Canadian officials delayed in approving Mr. Khadr’s transfer request, so he ended up serving two more years at Guantánamo Bay.  Mr. Khadr was transferred to Canada on 29 September 2012 under the International Transfer of Offenders Act (ITOA). At the time of his transfer, Mr. Khadr was 26 years old and had been imprisoned for 10 years. Upon repatriation to Canada, he was deemed by Correctional Services Canada to be serving an adult sentence and placed in a maximum security federal penitentiary. Mr. Khadr challenged this decision and requested that he be recognized as a youth offender and transferred into a provincial institution. The case made it up to the Supreme Court of Canada. In a rare decision made from the bench immediately after the hearing on 14 May 2015, the Supreme Court of Canada formally recognized Mr. Khadr’s status as a juvenile offender. This decision marked the third time that the Supreme Court of Canada has upheld Mr. Khadr’s rights in the face of the federal government’s actions, and the first time his status as a juvenile offender was officially acknowledged. Amnesty International also intervened in this case. To read more about our intervention, click here

A week before the decision, on 7 May 2015, Mr. Khadr was granted bail pending the resolution of his appeal of the eight-year sentence handed down by the US Military Commission. Among the factors leading to that decision was a recognition that Mr. Khadr was a 15 year old child at the time he was apprehended by American authorities and sent to Guantánamo Bay. Madam Justice Ross of the Court of Queen’s Bench of Alberta noted that all evidence before her pointed to Mr. Khadr being “entirely cooperative,” a “model prisoner” with “strong community support” and a “low risk to public safety.” The decision was upheld by the Alberta Court of Appeal. While the government did not challenge any of that evidence, Public Safety Minister Blaney announced immediately after the bail ruling that the government would appeal the decision. However, in February 2016, the newly elected government announced that it would withdraw its appeal.

Omar Khadr’s appeal in the United States is considered to have a very strong chance of success based on rulings in similar cases.

On 7 July 2017, the Canadian Government announced that it had reached a settlement with Mr. Khadr and had provided him with compensation and an apology for the role Canadian officials played in the serious human rights violations he had endured while held by US forces in Guantanamo Bay from 2002-2012. In a statement following the announcement, Alex Neve, Secretary General of Amnesty International Canada noted,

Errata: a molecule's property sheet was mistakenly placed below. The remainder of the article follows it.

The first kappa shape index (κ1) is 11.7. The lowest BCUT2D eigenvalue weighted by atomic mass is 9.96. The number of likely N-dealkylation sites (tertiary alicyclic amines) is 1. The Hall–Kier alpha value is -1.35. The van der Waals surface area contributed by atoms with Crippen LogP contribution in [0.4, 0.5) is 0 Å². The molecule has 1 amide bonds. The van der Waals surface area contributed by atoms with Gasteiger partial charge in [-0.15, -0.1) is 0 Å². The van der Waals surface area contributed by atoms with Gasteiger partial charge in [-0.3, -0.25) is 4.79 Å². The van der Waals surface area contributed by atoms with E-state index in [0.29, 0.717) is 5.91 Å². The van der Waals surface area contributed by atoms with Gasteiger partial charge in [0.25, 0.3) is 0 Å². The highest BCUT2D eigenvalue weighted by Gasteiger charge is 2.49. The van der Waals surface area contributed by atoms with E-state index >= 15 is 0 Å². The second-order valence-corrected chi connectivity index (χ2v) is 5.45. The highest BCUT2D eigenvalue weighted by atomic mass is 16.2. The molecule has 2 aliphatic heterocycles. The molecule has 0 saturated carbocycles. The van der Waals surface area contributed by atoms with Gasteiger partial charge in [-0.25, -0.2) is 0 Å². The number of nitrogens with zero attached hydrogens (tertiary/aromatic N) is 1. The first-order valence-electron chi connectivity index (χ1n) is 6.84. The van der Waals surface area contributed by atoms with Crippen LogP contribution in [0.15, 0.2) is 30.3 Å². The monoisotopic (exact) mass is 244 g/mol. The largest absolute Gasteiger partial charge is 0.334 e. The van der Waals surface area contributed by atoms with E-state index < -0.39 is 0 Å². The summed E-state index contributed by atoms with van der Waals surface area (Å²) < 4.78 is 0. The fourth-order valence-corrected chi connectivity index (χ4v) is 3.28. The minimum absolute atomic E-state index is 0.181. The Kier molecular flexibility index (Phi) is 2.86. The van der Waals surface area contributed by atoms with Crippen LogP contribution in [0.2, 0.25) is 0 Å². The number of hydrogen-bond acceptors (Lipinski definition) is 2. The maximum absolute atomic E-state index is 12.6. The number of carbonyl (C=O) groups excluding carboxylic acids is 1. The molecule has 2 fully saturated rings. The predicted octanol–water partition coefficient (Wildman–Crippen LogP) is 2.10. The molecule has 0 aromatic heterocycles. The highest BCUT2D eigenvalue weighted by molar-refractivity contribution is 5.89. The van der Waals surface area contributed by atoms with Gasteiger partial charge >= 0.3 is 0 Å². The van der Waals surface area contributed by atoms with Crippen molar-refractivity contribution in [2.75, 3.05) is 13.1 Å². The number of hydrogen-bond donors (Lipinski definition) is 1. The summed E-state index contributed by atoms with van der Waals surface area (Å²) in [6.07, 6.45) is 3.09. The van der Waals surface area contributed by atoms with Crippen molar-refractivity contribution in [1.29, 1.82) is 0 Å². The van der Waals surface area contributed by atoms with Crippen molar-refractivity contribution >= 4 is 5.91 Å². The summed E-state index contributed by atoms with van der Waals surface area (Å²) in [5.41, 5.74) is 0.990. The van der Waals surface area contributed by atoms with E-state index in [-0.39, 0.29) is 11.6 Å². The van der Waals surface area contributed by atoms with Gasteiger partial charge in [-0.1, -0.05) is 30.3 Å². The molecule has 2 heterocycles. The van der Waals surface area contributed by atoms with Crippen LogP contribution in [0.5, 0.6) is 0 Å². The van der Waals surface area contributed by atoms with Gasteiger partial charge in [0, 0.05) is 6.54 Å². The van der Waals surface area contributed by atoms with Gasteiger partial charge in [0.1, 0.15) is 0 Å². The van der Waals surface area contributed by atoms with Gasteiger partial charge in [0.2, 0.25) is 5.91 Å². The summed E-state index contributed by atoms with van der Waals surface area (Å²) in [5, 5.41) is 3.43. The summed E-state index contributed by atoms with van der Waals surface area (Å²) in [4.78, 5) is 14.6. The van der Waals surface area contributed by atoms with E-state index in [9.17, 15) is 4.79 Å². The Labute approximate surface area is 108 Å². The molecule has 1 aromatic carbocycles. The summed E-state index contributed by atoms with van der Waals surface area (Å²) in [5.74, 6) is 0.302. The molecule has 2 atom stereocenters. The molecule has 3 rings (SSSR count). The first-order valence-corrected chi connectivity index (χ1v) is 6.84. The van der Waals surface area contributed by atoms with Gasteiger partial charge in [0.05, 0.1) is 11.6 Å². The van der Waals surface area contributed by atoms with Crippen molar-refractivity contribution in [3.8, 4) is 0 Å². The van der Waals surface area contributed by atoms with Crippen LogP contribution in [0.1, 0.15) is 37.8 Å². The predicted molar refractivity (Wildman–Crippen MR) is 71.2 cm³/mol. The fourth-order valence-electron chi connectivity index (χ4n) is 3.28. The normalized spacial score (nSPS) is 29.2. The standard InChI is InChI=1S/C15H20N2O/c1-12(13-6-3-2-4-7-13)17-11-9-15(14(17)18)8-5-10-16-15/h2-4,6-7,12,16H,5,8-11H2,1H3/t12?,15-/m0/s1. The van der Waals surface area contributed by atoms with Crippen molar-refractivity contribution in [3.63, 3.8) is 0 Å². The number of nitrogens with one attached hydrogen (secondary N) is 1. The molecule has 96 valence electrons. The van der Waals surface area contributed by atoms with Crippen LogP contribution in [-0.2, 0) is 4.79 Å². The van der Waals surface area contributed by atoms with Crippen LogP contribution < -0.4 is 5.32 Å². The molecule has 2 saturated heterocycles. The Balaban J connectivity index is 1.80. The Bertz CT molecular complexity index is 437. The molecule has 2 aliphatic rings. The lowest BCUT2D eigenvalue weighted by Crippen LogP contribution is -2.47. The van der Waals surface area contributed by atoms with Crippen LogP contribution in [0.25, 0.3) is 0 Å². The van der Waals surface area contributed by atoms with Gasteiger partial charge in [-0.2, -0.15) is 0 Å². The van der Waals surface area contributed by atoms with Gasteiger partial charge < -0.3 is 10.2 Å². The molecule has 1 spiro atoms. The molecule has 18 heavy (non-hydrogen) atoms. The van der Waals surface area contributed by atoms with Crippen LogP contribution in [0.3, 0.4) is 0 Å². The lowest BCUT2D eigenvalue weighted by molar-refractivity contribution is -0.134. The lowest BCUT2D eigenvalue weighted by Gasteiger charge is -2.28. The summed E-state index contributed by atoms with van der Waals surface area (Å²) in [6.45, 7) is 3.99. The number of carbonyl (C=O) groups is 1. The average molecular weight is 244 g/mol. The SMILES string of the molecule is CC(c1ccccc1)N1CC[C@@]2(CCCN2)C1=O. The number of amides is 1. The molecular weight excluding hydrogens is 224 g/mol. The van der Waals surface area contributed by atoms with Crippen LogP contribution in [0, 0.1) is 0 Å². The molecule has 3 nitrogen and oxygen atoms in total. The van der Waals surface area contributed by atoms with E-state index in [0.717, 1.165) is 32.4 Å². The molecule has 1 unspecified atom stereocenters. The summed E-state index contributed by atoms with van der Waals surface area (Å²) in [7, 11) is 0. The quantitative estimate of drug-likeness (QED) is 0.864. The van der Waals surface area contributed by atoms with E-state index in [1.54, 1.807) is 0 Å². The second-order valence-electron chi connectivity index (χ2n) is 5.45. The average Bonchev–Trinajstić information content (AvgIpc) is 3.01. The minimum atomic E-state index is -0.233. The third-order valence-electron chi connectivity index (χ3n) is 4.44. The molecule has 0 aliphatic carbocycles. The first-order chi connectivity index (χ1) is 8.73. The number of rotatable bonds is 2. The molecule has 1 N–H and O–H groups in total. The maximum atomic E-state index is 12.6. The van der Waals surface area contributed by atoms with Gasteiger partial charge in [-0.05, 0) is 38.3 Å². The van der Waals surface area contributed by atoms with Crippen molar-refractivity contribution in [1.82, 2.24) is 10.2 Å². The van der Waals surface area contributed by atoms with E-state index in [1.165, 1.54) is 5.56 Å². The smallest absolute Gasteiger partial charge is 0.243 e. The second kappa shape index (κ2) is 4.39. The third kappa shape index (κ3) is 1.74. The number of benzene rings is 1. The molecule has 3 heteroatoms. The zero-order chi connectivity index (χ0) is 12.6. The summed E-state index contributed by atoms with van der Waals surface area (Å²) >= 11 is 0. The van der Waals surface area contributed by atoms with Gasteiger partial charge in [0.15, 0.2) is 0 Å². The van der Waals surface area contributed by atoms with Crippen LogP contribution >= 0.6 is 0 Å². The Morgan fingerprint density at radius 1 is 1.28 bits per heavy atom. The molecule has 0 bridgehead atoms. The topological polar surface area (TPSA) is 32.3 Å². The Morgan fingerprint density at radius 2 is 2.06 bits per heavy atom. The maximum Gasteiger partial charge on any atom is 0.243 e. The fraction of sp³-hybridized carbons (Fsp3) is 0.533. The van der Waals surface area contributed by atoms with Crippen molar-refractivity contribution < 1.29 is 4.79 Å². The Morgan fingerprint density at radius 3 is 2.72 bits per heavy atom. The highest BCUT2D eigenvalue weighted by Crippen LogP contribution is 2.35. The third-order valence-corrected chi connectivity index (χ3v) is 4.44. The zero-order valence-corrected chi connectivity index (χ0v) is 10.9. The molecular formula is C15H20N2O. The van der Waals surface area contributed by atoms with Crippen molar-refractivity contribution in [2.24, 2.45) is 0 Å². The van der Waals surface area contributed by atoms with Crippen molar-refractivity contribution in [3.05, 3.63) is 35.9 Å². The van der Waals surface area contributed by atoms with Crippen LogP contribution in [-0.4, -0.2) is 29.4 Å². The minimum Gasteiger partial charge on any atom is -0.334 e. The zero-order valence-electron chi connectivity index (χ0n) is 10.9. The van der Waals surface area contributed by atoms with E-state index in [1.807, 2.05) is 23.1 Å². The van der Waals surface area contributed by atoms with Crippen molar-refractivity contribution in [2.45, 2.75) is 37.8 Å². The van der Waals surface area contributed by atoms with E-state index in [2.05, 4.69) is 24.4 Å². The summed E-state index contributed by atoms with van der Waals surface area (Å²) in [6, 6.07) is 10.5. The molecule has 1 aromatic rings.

“Omar Khadr has been trapped in an endless labyrinth of injustice, pain, abuse and torment for fifteen years. Today’s settlement is acknowledgment that Canadian action and inaction contributed substantially to the human rights violations experienced by a young man whose ordeal began when he was captured as a 15 year-old child soldier. It offers Omar Khadr the means to repair the wrongs done to him and build a promising future he so keenly desires. It also sends a crucial message, across Canada and beyond, that human rights violations will not be tolerated in Canada’s national security operations; and there will be consequences and amends when violations occur.”


Amnesty International’s application to intervene before the Federal Court of Appeal in Canada’s denial of Mr. Khadr’s request for repatriation

Supreme Court of Canada Judgment on Canada’s Disclosure of Information Obtained through Mr. Khadr’s Interrogation

Amnesty International’s Application to Intervene before the Supreme Court of Canada on Canada’s denial of Mr. Khadr’s requests for repatriation

Amnesty International’s Submissions to the Supreme Court of Canada on Canada’s denial of Mr. Khadr’s requests for repatriation

Supreme Court of Canada Judgment on Mr. Khadr’s Repatriation Request


Amnesty International welcomes official announcement from Canadian government about compensation and apology for Omar Khadr” (7 July 2017)

Redress for Omar Khadr is welcome and long overdue” (4 July 2017)

Supreme Court of Canada stands up for Omar Khadr’s human rights for a third time” (14 May 2015)

Omar Khadr Bail Ruling: Once Again the Courts Stand up for Rights and the Rule of Law” (24 April 2015)

Open Letter to Ministers Peter MacKay and Steven Blaney on the Omar Khadr case” (26 February 2014)

Misguided security laws take a human toll” (28 October 2014)

Omar Khadr Court Ruling: Lost Opportunity to Address Continuing Human Rights Concerns” (18 October 2013)

Omar Khadr thanks Amnesty International members for standing up for him” (8 October 2013)

Omar Khadr: the case is not closed” (18 December 2012)

Omar Khadr transferred to Canada, but the case is far from closed” (10 October 2012)

Omar Khadr: Questions and Answers” (9 October 2012)

USA repatriates youngest Guantanamo detainee to Canada” (1 October 2012)

Amnesty International Calls for Speedy Approval of Omar Khadr’s Transfer Application” (7 November 2011)